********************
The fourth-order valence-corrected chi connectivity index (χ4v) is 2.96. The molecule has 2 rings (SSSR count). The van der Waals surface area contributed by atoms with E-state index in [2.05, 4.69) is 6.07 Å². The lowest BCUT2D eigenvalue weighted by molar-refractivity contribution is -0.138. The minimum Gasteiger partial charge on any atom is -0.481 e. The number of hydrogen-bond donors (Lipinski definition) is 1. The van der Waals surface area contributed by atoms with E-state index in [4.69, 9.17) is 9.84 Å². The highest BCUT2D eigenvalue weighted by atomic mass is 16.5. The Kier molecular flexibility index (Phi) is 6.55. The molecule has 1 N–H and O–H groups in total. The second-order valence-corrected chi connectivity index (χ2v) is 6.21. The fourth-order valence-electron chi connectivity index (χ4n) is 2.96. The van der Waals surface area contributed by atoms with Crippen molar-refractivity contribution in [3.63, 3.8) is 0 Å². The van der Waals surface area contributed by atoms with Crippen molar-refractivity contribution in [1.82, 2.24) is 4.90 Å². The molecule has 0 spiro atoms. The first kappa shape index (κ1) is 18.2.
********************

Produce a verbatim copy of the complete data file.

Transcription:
The fourth-order valence-corrected chi connectivity index (χ4v) is 2.96. The molecule has 2 rings (SSSR count). The van der Waals surface area contributed by atoms with E-state index in [2.05, 4.69) is 6.07 Å². The lowest BCUT2D eigenvalue weighted by molar-refractivity contribution is -0.138. The minimum Gasteiger partial charge on any atom is -0.481 e. The number of hydrogen-bond donors (Lipinski definition) is 1. The van der Waals surface area contributed by atoms with E-state index in [4.69, 9.17) is 9.84 Å². The highest BCUT2D eigenvalue weighted by atomic mass is 16.5. The Kier molecular flexibility index (Phi) is 6.55. The molecule has 1 N–H and O–H groups in total. The second-order valence-corrected chi connectivity index (χ2v) is 6.21. The fourth-order valence-electron chi connectivity index (χ4n) is 2.96. The van der Waals surface area contributed by atoms with Crippen molar-refractivity contribution in [3.63, 3.8) is 0 Å². The van der Waals surface area contributed by atoms with Crippen molar-refractivity contribution in [1.82, 2.24) is 4.90 Å². The molecule has 0 spiro atoms. The first kappa shape index (κ1) is 18.2.